Calendar An icon of a desk calendar. Cancel An icon of a circle with a diagonal line across. Caret An icon of a block arrow pointing to the right. Email An icon of a paper envelope. Facebook An icon of the Facebook "f" mark. Google An icon of the Google "G" mark. Linked In An icon of the Linked In "in" mark. Logout An icon representing logout. Profile An icon that resembles human head and shoulders. Telephone An icon of a traditional telephone receiver. Tick An icon of a tick mark. Is Public An icon of a human eye and eyelashes. Is Not Public An icon of a human eye and eyelashes with a diagonal line through it. Pause Icon A two-lined pause icon for stopping interactions. Quote Mark A opening quote mark. Quote Mark A closing quote mark. Arrow An icon of an arrow. Folder An icon of a paper folder. Breaking An icon of an exclamation mark on a circular background. Camera An icon of a digital camera. Caret An icon of a caret arrow. Clock An icon of a clock face. Close An icon of the an X shape. Close Icon An icon used to represent where to interact to collapse or dismiss a component Comment An icon of a speech bubble. Comments An icon of a speech bubble, denoting user comments. Ellipsis An icon of 3 horizontal dots. Envelope An icon of a paper envelope. Facebook An icon of a facebook f logo. Camera An icon of a digital camera. Home An icon of a house. Instagram An icon of the Instagram logo. LinkedIn An icon of the LinkedIn logo. Magnifying Glass An icon of a magnifying glass. Search Icon A magnifying glass icon that is used to represent the function of searching. Menu An icon of 3 horizontal lines. Hamburger Menu Icon An icon used to represent a collapsed menu. Next An icon of an arrow pointing to the right. Notice An explanation mark centred inside a circle. Previous An icon of an arrow pointing to the left. Rating An icon of a star. Tag An icon of a tag. Twitter An icon of the Twitter logo. Video Camera An icon of a video camera shape. Speech Bubble Icon A icon displaying a speech bubble WhatsApp An icon of the WhatsApp logo. Information An icon of an information logo. Plus A mathematical 'plus' symbol. Duration An icon indicating Time. Success Tick An icon of a green tick. Success Tick Timeout An icon of a greyed out success tick. Loading Spinner An icon of a loading spinner.

Call for independent review into Madras saga as delay cost passes £5 million mark

Councillor Julie Ford's motion to Fife Council will be considered on Thursday.
Councillor Julie Ford's motion to Fife Council will be considered on Thursday.

Calls for an independent review into the Madras College replacement saga in St Andrews will be made this week as the expected cost of delays to the project surpasses the £5 million mark.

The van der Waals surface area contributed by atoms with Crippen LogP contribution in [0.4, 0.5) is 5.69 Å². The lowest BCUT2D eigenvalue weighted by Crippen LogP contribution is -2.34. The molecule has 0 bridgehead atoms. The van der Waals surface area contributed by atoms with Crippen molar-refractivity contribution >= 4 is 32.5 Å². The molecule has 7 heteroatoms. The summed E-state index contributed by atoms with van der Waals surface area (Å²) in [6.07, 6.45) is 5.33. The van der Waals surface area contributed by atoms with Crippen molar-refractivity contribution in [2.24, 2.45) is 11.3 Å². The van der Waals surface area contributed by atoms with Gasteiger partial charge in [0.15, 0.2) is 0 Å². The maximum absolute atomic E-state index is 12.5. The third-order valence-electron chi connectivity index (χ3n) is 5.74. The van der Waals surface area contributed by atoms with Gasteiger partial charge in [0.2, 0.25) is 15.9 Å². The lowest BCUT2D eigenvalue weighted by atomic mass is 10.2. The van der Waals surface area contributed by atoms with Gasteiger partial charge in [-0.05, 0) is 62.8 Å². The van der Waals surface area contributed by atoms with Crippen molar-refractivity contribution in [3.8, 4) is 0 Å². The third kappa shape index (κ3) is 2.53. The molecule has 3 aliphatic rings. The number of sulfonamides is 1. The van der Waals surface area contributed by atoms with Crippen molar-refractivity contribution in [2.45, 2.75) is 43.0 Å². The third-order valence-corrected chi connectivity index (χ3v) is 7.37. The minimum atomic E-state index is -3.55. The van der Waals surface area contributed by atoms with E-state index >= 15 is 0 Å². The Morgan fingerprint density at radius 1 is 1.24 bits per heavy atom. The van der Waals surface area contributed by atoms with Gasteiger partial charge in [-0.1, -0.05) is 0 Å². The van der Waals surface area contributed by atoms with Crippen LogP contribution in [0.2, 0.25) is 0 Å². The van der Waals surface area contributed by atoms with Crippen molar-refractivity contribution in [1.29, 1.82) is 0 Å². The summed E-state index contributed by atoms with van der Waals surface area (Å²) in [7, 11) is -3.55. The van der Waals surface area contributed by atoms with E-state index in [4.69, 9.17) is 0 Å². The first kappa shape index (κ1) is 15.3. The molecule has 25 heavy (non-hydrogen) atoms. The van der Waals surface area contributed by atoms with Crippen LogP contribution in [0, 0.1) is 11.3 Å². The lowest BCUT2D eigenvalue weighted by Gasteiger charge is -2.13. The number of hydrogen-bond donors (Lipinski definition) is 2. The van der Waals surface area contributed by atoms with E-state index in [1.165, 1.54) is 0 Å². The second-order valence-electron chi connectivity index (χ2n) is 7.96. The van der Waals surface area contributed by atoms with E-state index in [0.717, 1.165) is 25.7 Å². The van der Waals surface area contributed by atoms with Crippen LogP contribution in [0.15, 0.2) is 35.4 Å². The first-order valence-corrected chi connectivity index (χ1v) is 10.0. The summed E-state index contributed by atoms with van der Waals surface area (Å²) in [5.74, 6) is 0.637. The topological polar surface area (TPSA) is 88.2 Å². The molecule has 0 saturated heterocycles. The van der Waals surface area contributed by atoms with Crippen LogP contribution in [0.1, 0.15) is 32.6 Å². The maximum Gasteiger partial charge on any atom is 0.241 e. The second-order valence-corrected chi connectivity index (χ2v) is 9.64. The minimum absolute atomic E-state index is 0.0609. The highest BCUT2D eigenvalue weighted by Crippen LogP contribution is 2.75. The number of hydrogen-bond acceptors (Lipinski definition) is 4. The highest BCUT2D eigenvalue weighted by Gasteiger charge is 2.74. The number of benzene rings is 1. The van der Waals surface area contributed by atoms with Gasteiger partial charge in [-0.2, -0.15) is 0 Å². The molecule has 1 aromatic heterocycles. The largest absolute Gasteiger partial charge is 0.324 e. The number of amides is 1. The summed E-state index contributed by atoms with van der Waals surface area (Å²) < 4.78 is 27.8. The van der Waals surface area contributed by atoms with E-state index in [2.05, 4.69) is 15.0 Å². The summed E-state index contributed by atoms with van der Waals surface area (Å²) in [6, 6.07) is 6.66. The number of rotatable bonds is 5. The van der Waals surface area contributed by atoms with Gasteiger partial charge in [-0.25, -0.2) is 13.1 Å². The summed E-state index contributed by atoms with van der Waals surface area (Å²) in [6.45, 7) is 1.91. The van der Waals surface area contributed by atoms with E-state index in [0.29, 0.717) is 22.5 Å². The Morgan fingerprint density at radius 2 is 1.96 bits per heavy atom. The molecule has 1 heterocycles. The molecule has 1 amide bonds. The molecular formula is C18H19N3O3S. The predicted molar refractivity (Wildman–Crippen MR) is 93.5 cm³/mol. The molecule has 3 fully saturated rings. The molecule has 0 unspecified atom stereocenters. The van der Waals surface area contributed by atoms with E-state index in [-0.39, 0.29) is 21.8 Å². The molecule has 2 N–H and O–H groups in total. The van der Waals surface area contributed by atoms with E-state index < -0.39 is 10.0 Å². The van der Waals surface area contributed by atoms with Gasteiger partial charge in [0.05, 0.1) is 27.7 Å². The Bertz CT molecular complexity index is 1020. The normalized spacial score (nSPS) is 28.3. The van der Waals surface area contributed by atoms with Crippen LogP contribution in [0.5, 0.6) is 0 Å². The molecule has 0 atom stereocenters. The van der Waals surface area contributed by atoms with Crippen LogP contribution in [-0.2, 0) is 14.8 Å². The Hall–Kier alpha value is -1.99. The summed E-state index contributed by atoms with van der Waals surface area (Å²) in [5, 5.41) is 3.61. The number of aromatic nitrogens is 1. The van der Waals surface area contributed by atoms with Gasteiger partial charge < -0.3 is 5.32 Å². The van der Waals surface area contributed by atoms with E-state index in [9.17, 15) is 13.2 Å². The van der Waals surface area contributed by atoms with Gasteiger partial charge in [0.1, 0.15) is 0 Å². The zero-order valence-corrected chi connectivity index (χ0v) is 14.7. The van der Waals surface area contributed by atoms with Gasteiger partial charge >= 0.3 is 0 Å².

SNP councillors are expected to call for the review to be commissioned on Thursday to ensure Fife Council “learns lessons” for future significant capital projects, given the lengthy wrangling that has delayed the building of the £40.7 million school.

Council officials are currently reassessing potential sites for the development after a legal challenge blocked work at the previously preferred Pipeland venue, which Scottish Government reporters then recommended should be retained as greenbelt.

Opposition councillors Julie Ford and Fay Sinclair have lodged a motion to the full Fife Council on Thursday suggesting a review should, among other things, assess how the council acquired options on the lands associated with the Pipeland project, the sums already spent on site, legal costs spent pursuing it, and further anticipated costs.

The latest figures anticipate a £5.17 million overspend on the project, with £3.2 million already spent.

St Andrews Labour councillor Brian Thomson said it was “disappointing” that the variance against the original budget has risen to just over £5 million.

But he added: “The original £40m budget was set in August 2009 – over seven years ago – so it’s no surprise that the projected cost has risen by around £5m during that period, with inflation being one of the main factors.

“Furthermore, in June 2011, when the original proposal on university-owned land was under consideration, the budget was raised by £2.55m, to cover the cost of proposed investment in shared sports facilities with the university.

“Whilst I wasn’t a councillor at that time, I understand that the approved increase had cross-party support.

“We are where we are now and, whilst cost is an important issue – particularly during a time of severe funding cuts to local authorities – the most important factor is ensuring that the children and young people in the Madras College catchment area get a new school as soon as possible.

“The benefits of a new school with modern facilities – particularly when compared to the dire existing facilities – would be huge. How can a monetary value be put against those benefits?

“The simple answer is it can’t and, despite the hurdles that have been put in the way, I’m pleased that the council is still fully committed to delivering a new Madras College.”

Lindsay Matheson, former Madras rector and director of the St Andrews Environmental Protection Association Ltd (STEPAL) which launched the legal challenge against Pipeland, said the group felt “vindicated” by recent rulings but welcomed the reappraisal of sites as a “clean slate”.

He added: “We are heartened by the fact that, after five years of coolness, the main people in the equation – the council and the University of St Andrews as the major landowner in the area – are back in conversation.

“We wish them well in that. We’re all hoping that whatever comes out of this, the community will be united behind it and we can put any divisions behind us.”

Already a subscriber? Sign in

[[title]]

[[text]]